River access and habitat restoration projects will be planned, budgeted and implemented over approximately ten years following plan adoption. Projects related to access and habitat improvements are already underway at Riverbend South Park and Drake Park. These projects are examples of the types of treatments that may occur at other parks along the Deschutes River as a result of the river access and habitat restoration plan. Treatments may include planting and fencing areas to improve habitat, and improving access points to reduce or eliminate erosion.
Why is the plan needed?
The 16 parks along the Deschutes River are some of the most beloved and frequently visited district properties. The popularity of river use has resulted in impacts such as trampled vegetation, user-created access paths and erosion along the riverbank. Population and tourism growth are expected to add more use in the future. In anticipation, the district is taking a proactive approach to identify optimized river access and habitat restoration projects in a plan. The plan will document existing conditions, community desires, and prioritize access and restoration projects.
How can community members learn more/provide feedback/ask questions?
Community input is an integral part of the plan development process. There will be opportunities to participate in shaping the plan including community surveys, events, open houses and board meetings. As dates for these opportunities are scheduled, they will be communicated on this project webpage and via the district’s social media as well as emails to community members who have signed up to receive updates.
To sign up for direct email notices or to ask questions please contact:
Will existing access points be removed as part of this project?
The 16 river parks include 25 designated access points and over 94 user-created access points. Collectively there are more than 100 access points along an eight-mile stretch of Deschutes River frontage owned by BPRD. As part of this project, the district will evaluate the existing access points and identify opportunities to improve and consolidate access points. As such, there is the potential for closure of some existing access points.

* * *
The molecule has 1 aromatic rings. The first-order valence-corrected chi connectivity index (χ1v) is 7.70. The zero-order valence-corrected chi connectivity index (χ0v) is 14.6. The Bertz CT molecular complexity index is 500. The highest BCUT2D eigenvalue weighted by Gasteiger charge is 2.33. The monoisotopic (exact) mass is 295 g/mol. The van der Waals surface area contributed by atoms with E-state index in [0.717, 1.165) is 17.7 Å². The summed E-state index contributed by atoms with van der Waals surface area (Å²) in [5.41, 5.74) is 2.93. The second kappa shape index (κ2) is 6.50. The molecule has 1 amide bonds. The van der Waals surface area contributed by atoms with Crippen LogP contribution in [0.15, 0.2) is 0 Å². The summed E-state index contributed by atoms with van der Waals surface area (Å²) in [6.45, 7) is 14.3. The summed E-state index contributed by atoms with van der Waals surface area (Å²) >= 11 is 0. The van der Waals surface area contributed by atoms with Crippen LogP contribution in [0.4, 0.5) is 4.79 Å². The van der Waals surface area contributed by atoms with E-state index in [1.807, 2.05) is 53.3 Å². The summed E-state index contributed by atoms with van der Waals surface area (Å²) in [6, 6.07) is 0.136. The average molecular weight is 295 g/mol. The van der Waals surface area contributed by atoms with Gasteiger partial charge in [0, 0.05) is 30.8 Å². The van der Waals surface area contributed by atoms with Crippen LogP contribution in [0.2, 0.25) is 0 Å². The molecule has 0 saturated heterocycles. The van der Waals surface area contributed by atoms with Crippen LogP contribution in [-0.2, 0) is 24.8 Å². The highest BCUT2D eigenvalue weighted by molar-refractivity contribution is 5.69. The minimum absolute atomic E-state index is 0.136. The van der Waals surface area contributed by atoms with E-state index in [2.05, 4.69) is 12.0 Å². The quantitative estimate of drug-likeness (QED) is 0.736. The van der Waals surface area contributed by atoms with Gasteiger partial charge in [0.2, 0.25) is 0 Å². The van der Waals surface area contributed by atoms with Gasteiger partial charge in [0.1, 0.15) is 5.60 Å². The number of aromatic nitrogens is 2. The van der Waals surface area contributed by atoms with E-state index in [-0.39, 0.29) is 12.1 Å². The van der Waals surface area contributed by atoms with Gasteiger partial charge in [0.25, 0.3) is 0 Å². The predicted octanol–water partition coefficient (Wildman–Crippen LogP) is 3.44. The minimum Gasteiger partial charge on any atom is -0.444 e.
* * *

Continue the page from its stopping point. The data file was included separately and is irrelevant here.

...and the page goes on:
How long will it take to develop the plan?
District staff expect the plan will be developed in approximately 18 months, beginning in January 2020, with anticipated BPRD board adoption in June 2021.
No, these are separate projects that are not directly associated with the development of the plan. These projects are within the defined geographic area of the plan, so they will be taken into consideration when developing and prioritizing projects for the plan.
Are Mirror Pond and the South UGB Bridge part of this project?
No, Mirror Pond sedimentation removal or fish passage at the Pacific Corp dam site will not be addressed as a part of this plan. The south UGB bridge project is no longer planned for implementation and it is not included in the 5-year Capital Improvement Plan.
What projects will occur as a result of the plan?
The plan will identify and prioritize future projects. The district anticipates these projects will be constructed over a 10-year time horizon. Funding for the projects will likely be a combination of district general funds and grants.